|Prominent Traditional leaders|
|The Khoi Khoi and the San|
|Effect of colonial rule|
|Africa reaction to colonial rule|
|Struggle for independence in Kenya|
|Africa, scramble & partition|
|East African Association|
|Political Developments in Kenya since 1963|
|Present government system|
|prominent leaders in kenya-Mzee jomo Kenyatta|
|Prominent Kenyan leaders - Daniel arap Moi|
|Prominent Kenyan leaders - Jaramogi Oginga Odinga|
|Prominent Kenyan leaders - Prof. Wangari Maathai|
|Prominent Kenyan leaders - Tom Mboya|
|Other Prominent Leaders from Africa|
|Pre colonial Period|
Jaramogi Oginga Odinga was born in 1912 in Sakwa, Bondo District, Nyanza Province. He attended Maranda primary school then Maseno and Alliance high schools. He proceeded to Makerere University where he graduated in 1939 with a diploma in education. He taught at Maseno from 1940 to 1946 before going into business the following year. He was nominated to the LegCo in 1954 as the representative for Nyanza Province.
He was actively involved in the campaign for the release of Jomo Kenyatta from prison and for the independence of Kenya.
In December 1964, when Kenya became a Republic, Odinga became its first vice president. In 1966 he resigned as a member of KANU. He also resigned as the country’s vice-president. He formed an opposition party known as Kenya People’s Union (KPU) which was banned in 1969 after disturbances that occurred in Kisumu during Kenyatta’s official opening of the New Nyanza Provincial Hospital. Odinga was put under house arrest and later detained with other KPU leaders. He was released the following year.
In the years that followed, Odinga kept trying to be actively involved in politics but was not able because President Kenyatta did not trust him. For example, in 1977, he tried to have a meeting with the president without success. When Moi came to power, Odinga hoped he would go back to active politics but in 1980 he was made the chairman of Cotton and Lint Marketing Board effectively keeping him out of politics. The law in Kenya does not allow officers in government organisations to be involved in politics. The following year he was barred from contesting for the Bondo constituency parliamentary seat after the sitting MP resigned to make way for him. Odinga then attempted to form a political party in 1982 but he could not. The constitution was changed to ensure that Kenya remained a one party state.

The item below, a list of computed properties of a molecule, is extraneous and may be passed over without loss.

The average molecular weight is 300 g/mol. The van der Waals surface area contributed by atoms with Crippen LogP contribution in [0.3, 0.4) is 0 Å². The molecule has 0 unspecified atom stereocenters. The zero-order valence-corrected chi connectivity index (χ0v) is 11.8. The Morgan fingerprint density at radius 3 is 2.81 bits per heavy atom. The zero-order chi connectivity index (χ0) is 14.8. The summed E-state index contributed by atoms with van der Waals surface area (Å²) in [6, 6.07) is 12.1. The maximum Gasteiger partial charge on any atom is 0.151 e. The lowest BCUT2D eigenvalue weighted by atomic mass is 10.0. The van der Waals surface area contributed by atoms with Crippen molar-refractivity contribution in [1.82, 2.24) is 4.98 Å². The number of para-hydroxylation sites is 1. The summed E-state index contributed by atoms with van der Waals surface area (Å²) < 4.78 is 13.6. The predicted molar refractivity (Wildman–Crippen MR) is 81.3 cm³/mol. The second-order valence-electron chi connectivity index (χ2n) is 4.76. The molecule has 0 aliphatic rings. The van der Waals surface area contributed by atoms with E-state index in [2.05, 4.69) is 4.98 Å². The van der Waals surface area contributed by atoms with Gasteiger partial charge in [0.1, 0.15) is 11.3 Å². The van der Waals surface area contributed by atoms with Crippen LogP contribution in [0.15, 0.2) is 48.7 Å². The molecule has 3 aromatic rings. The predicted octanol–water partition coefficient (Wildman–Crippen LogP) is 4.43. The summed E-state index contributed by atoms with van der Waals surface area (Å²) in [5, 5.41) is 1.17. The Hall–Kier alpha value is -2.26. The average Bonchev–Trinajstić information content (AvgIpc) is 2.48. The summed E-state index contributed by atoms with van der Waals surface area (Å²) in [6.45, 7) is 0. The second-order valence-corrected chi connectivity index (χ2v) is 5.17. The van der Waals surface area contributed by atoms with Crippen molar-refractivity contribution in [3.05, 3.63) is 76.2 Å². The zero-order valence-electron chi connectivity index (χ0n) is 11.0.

After the attempted coup in August 1982, Odinga was put under house arrest again due to suspicion that he may have been involved in the plot. This detention lasted for fourteen months.
When Kenya was agitating for the review of the constitution in 1990 to allow multi-party democracy, Odinga was at the forefront. The constitution was amended at the end of 1991 and Odinga with other politicians such as Kenneth Matiba, Masinde Muliro, Raila Odinga and Martin Shikuku formed a party called Forum for the Restoration of Democracy (FORD). He became its chairman. Just before the 1992 general elections FORD broke up into two parties, FORD-Asili headed by Matiba and FORD-Kenya headed by Odinga. Odinga then contested as a presidential candidate on a FORD-Kenya ticket. He did not win. Moi won.
However, because his party had highest number of seats among the opposition parties, he became the offi cial leader of opposition in the parliament. Odinga served for only two years, and died in Kisumu in 1994. Odinga is remembered as an active opposition politician who always kept the government on its toes, agitating for reforms to improve the political situation in the country.